Controlling case law construes the doctrine of election of remedies to preclude subsequent complaints based on the same alleged incident, same underlying course of conduct, or same operative events. See Emil v. Dewey, 49 N.Y.2d 968 (1980); Benjamin v. New York City Dept. of Health. 57 A.D.3d 403 (1st Dept. 2008); Higgins v. NYP Holdings, Inc., 836 F.Supp.2d 182 (S.D.N.Y. 2011). "The facts need not be perfectly identical, and merely adding some additional facts and/or re-labeling the claim will not prevent the application of the doctrine of election of remedies." Benjamin v. New York City Dept. of Health, 17 Misc.3d 1122(A) (NY Sup Ct 2007), citing Bhagalia v. State of New York, 228 A.D.2d 882 (3rd Dept. 1996). Petitioner's age discrimination claim "constitutes the same cause of action as the formerly litigated [gender] claim, " as it arose out of the same transaction or occurrence from January 9, 2010. Troy v. Goord, 300 A.D.2d 1086, 1087 (4th Dept. 2002); see also Smith v. Russell Sage Coll., 54 N.Y.2d 185, 192-194 (1981); Tsabbar v. Delena, 300 A.D.2d 196, 197 (1st Dept. 2002). Accordingly, petitioner's application for an order reversing the Commission's January 11, 2013 Final Determination is denied pursuant to Admin. Code §§8-502(a); 8-109(f)(iii); and Exec. Law §297(9).

No further review is warranted in this matter, however were this court to review the January 11, 2013 Final Determination, this court would find that the above mentioned determination was rationally based. Contrary to petitioner's contention, Amnesia's decision for requiring $350 bottle service was based upon a nondiscriminatory, legitimate reason of "limited space and the goal of furthering the image of [Amnesia's] establishment, " as determined by the Division. This finding, and the lack of any credible basis in the record before the Commission to find age discrimination, provides a rational basis for this court to affirm the Commission's January 11, 2013 Final Determination.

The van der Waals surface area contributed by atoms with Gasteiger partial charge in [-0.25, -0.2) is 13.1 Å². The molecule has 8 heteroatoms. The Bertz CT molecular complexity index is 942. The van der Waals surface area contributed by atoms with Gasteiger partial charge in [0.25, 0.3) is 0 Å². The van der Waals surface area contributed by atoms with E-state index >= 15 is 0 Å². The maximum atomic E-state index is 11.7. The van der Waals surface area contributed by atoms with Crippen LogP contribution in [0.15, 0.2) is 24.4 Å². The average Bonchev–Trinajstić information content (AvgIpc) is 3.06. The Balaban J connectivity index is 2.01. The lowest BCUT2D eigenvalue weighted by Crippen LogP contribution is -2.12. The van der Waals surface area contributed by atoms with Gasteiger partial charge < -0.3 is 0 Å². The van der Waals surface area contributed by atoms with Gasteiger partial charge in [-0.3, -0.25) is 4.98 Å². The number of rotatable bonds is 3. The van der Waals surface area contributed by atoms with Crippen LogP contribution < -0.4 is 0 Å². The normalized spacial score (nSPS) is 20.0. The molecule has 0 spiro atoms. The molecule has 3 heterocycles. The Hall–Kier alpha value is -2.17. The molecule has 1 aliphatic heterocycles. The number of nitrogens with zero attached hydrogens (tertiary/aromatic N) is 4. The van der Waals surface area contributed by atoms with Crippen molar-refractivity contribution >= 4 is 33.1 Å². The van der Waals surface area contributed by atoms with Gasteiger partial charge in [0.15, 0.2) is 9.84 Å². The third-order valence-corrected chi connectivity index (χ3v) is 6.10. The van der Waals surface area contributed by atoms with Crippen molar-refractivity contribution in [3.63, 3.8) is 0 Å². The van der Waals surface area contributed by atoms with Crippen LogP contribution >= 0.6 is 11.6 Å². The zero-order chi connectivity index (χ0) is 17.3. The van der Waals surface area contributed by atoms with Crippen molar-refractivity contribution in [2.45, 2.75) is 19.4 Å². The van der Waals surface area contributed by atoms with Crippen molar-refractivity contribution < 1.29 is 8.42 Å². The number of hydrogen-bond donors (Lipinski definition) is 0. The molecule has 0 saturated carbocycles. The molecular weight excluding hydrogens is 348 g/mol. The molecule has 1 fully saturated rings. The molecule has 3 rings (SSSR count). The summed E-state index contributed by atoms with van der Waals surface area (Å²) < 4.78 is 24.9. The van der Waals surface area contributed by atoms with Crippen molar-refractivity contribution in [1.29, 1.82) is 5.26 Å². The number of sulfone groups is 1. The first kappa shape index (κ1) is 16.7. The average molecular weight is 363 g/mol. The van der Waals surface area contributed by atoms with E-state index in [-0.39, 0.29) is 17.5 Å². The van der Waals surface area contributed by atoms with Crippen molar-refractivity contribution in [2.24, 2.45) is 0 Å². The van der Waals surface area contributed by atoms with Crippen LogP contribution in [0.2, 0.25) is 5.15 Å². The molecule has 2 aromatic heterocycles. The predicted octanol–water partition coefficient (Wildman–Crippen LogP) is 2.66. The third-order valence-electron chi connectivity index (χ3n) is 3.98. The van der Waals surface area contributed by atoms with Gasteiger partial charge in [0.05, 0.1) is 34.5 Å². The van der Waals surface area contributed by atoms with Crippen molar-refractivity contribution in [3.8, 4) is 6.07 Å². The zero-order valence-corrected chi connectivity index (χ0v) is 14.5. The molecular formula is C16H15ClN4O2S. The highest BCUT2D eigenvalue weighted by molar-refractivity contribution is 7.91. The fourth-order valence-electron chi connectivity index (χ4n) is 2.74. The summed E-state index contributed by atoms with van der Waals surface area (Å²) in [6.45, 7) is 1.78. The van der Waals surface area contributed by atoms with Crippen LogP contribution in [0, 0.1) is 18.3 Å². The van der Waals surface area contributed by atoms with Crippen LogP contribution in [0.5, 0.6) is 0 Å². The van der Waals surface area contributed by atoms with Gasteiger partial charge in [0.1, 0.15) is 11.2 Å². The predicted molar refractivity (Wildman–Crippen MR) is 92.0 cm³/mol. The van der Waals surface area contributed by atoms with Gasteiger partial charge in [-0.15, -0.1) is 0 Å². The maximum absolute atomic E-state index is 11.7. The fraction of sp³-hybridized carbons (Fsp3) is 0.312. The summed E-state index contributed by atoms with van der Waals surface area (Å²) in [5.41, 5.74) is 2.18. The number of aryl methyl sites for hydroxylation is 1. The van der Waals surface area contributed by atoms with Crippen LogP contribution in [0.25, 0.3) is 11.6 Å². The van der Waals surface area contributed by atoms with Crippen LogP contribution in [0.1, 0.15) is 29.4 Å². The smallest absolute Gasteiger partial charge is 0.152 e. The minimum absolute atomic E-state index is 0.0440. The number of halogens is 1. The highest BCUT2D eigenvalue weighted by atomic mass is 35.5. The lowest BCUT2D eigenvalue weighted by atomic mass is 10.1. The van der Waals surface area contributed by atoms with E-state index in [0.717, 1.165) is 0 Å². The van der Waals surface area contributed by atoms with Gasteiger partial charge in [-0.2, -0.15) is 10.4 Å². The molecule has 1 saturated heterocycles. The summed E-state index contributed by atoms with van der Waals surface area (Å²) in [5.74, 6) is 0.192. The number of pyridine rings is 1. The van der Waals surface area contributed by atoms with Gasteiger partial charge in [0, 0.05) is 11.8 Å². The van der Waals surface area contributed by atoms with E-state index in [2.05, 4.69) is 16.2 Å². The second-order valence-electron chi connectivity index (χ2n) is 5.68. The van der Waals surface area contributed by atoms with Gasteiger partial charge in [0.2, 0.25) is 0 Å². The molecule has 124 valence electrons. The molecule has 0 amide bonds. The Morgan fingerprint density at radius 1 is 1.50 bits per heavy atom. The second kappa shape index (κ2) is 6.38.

There is no merit to petitioner's contention that the Commission failed to conduct an adequate inquiry into his complaint, as the Commission has "broad discretion in determining the method to be employed in investigating a claim." Wu v. N.Y.C. Commn. on Human Rights, 84 A.D.3d 823, 824 (2nd Dept. 2011), quoting Matter of Levin v. N.Y.C. Commn. on Human Rights, 12 A.D.3d 328, 329 (1st Dept. 2004); see also Stern v. N.Y.C. Commn. on Human Rights, 38 A.D.3d 302, 302 (1st Dept. 2007). It cannot be said that the Commission conducted a one-sided or abbreviated investigation, as it: conducted an intake interview prior to the filing of his complaint; served petitioner's complaint on his behalf; demanded and obtained a Verified Answer from Amnesia; gave petitioner an opportunity to submit a Rebuttal; obtained and reviewed the Division's entire file on petitioner's previous discrimination complaint; attempted to locate David L.N.U.; and attempted to obtain Amnesia's surveillance video. Consequently, respondent's investigation was not so one-sided to render it arbitrary or capricious.

Petitioner's Fourteenth Amendment procedural due process claim is dismissed, as petitioner was afforded constitutional minimum due process of notice and the opportunity to be heard. See Mathews v. Eldridge, 424 U.S. 319 (1976). Furthermore, petitioner had an adequate post-deprivation opportunity to be heard in this Article 78 proceeding. See Velella v. N.Y.C. Local Conditional Release Commn., 13 A.D.3d 201, 202 (1st Dept. 2004).

Accordingly, it is hereby, ADJUDGED that petitioner's application pursuant to CPLR Article 78, reversing the Final Determination and Order, dated January 11, 2013, of the City of New York Commission on Human Rights, and finding that petitioner was unlawfully discriminated against because of his age by Amnesia J.V. LLC, and David L.N.U., is denied and the proceeding is dismissed without costs and disbursements to either party. Respondent's motion to dismiss the petition is granted.